Yesterday Mr. Munro and I were listening to the radio while driving down the motorway. Hubby listens to a fuddy-duddy station with lots of chat, but it turned out to be interesting when the discussion turned to bonsai trees.
The lady speaking about them made growing bonsais sound very easy. Hubby and I like projects, so this weekend we’ve done some research.
Although bonsai is a Japanese word, bonsai trees were first known in China back in 1000BC. They were grown as gifts to give to the wealthy and were called pun-sai.
Bonsai are grown in shallow pots and usually kept outside. They should be kept out of direct sunlight because there’s not much moisture in the pots. Quite a few varieties of trees are suitable to turn into bonsais, including several New Zealand natives such as the pohutukawa and kowhai. The lady on the radio mentioned Japanese maples are very pretty since their leaves turn color with the seasons. Basically you choose a seedling or small “junior-sized tree” from the plant nursery. Trim one-third of the roots off the tree and also trim the leaves so you gain a nicely shaped tree. The branches can also be wired to attain an attractive shape. Special soil is required – check at your plant nursery – and of course you need your special shallow pot. Once the bonsai are established, they require yearly root trims and shaping.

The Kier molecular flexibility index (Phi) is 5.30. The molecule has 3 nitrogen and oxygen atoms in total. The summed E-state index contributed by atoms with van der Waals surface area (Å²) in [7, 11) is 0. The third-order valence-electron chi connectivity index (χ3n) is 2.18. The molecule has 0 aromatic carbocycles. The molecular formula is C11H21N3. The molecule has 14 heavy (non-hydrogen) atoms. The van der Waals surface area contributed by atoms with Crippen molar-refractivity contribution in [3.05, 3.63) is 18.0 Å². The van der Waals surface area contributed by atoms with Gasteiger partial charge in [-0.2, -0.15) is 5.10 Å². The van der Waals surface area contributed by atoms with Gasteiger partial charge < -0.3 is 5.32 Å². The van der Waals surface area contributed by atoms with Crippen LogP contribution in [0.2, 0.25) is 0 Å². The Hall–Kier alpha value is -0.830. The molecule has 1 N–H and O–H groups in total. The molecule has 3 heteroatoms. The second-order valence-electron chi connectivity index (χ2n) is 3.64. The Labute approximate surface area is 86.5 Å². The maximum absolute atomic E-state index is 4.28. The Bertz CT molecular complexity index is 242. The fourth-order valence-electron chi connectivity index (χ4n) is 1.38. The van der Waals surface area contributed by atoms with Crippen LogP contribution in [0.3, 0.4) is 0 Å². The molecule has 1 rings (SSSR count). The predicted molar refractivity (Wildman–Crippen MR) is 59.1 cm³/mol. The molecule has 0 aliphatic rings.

We have lots of small seedlings underneath our hedge, and we thought we’d try growing a pohutukawa bonsai.
Here’s a video on how to make your own bonsai tree
Do you like bonsai trees? Have you ever grown one?